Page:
May 21, 2012

@1book140 Twitter/The Atlantic book club, #books and @GoodReads

Me (in the blue t-shirt standing)
 in Spain 2001...another innocent abroad!
Well, just in case you were wondering, I did add @1book140 to my Twitter likes and downloaded the latest selection, Mark Twains The Innocents Abroad (published 1869), onto my Kindle...it cost me $0.  Now I am reading this hilarious story about a person going on a trans-Atlantic voyage to the Holy Land in what I visualize as a tin bucket ocean liner. Only an innocent sucker would have bought the speel given by the travel agent promoting the tour in the first place and it only gets better.  Mark Twain where ever you are, was that you?

While we're talking about books...
I have two other books on the Kindle that I am reading too.  Ann Tyler is one of my favorite authors so it is no surprise that I am reading The Beginner's Goodbye. The book was chosen as one of Amazon's best for 2012. Ann Tyler's books are always a bit like reading a very grown up version of the children's book  James and the Giant Peach. If you remember Jame's parents were killed by an escaped animal from the zoo while in their car in the very first chapter. Then a giant peach began growing in the backyard of his pointy Aunt's backyard. And so it goes.  Tyler's books begin with a very real and totally possible tragedy (no zoo animals yet).  The author then carries the reader along as she follows the character step by step listening and watching as they put their life back together.  Not surprisingly, humor, dark but funny, fill the pages. Very much like Roald Dalh's children's book. The Amazon review for The Beginner's Goodbye said:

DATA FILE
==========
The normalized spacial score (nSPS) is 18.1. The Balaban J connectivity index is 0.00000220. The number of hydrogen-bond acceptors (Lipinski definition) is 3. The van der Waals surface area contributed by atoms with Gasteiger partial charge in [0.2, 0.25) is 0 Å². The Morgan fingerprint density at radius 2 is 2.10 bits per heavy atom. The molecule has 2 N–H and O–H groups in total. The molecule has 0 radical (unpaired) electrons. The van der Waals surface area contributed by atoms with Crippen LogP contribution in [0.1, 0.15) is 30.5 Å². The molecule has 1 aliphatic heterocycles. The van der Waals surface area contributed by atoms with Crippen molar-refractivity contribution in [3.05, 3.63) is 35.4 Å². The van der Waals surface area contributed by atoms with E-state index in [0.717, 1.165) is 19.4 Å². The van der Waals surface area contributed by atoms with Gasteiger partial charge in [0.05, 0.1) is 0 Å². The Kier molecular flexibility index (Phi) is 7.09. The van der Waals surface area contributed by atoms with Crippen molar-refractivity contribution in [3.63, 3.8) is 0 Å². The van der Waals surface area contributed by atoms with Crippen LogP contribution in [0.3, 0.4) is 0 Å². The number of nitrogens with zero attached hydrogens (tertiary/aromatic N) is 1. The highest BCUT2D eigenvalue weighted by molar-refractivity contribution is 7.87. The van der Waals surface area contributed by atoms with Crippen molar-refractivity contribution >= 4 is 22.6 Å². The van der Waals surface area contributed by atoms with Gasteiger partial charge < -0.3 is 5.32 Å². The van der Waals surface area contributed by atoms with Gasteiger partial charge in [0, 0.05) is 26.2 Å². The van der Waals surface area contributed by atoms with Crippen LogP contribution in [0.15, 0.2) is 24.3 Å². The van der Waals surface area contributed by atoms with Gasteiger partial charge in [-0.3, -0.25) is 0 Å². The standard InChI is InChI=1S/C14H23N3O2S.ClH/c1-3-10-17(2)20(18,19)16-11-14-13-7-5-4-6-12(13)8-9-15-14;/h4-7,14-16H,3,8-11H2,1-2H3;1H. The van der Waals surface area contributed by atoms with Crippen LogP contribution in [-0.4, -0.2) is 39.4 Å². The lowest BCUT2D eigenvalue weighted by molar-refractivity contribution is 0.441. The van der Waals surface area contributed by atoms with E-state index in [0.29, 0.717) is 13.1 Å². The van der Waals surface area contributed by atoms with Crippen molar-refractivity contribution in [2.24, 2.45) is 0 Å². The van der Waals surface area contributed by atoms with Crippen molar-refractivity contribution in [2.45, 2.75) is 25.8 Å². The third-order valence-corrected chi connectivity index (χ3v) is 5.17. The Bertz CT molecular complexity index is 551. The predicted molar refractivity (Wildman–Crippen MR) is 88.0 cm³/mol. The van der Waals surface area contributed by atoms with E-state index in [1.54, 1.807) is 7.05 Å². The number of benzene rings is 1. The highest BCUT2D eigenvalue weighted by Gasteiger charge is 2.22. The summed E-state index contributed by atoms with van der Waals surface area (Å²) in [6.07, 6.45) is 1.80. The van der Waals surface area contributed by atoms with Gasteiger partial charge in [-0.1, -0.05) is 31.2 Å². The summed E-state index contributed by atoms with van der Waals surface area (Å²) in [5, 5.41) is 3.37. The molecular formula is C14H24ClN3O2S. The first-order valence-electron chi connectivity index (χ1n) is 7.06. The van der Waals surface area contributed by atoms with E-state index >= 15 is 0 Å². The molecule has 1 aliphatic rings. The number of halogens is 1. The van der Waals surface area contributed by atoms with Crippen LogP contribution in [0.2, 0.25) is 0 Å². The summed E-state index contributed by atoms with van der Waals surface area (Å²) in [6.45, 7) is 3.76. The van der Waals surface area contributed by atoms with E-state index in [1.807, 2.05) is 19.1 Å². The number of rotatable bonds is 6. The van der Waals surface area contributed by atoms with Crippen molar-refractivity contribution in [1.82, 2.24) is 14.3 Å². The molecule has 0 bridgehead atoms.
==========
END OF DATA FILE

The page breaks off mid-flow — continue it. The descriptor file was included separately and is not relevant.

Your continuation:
"The strangest thing about my wife's return from the dead was how other people reacted." So begins Anne Tyler's new novel, which documents the days of Aaron Woolcott after the unexpected loss of his wife, Dorothy. And as arresting as the first sentence is, it's also a bit worrying. So many clich├ęs could follow. Will Aaron resolve his grief through poetic moonlit walks with the apparition of his lost wife? Thankfully, this is Anne Tyler. And the ghost of Dorothy, like all Tyler's characters, has a kind of rich, eccentric depth that sits opposite to the expected. Aaron's recovery after his wife's death conveys all the subtle hallmarks of Tyler's style, where a flawed man must learn how to do a very difficult thing--say a final goodbye. --Benjamin Moebius
I have also bought and downloaded A Visit from the Goon Squad and don't really know why.  I don't particularly like the characters or the way the books is written.  In fact, I probably will not wrap my mind around what I've read even after I am done.  But, I keep going with the hope that it will all finally click or there will be a character I can care about.  See, this is one of the bad things about an ebook...I miss the fly leaf and the information on the back cover.  They are like CliffNotes for the confused reader and it seems I need a lot of help. 


The @1book140 Book Club
The Twitter/The Atlantic book club (previous post here) is very interesting.  I followed the Twitter account @1book140 and found a link to The Atlantic to get directions for belonging.  It is all about the slash mark (#). For example, #1book140 takes the member tweeter to the discussion page for the club in general. #1b140_1 takes them to discussions on the first chapter in the book.  It appears they are on Chapter 2.  There is a  one rule...#1 - If a member gives the ending away or talks about Chapter 3 before the club says they can, they get themselves kicked out of the club. Pretty simple.

So there you have it...Monday in retirementland.  Rainy and cold here.

b

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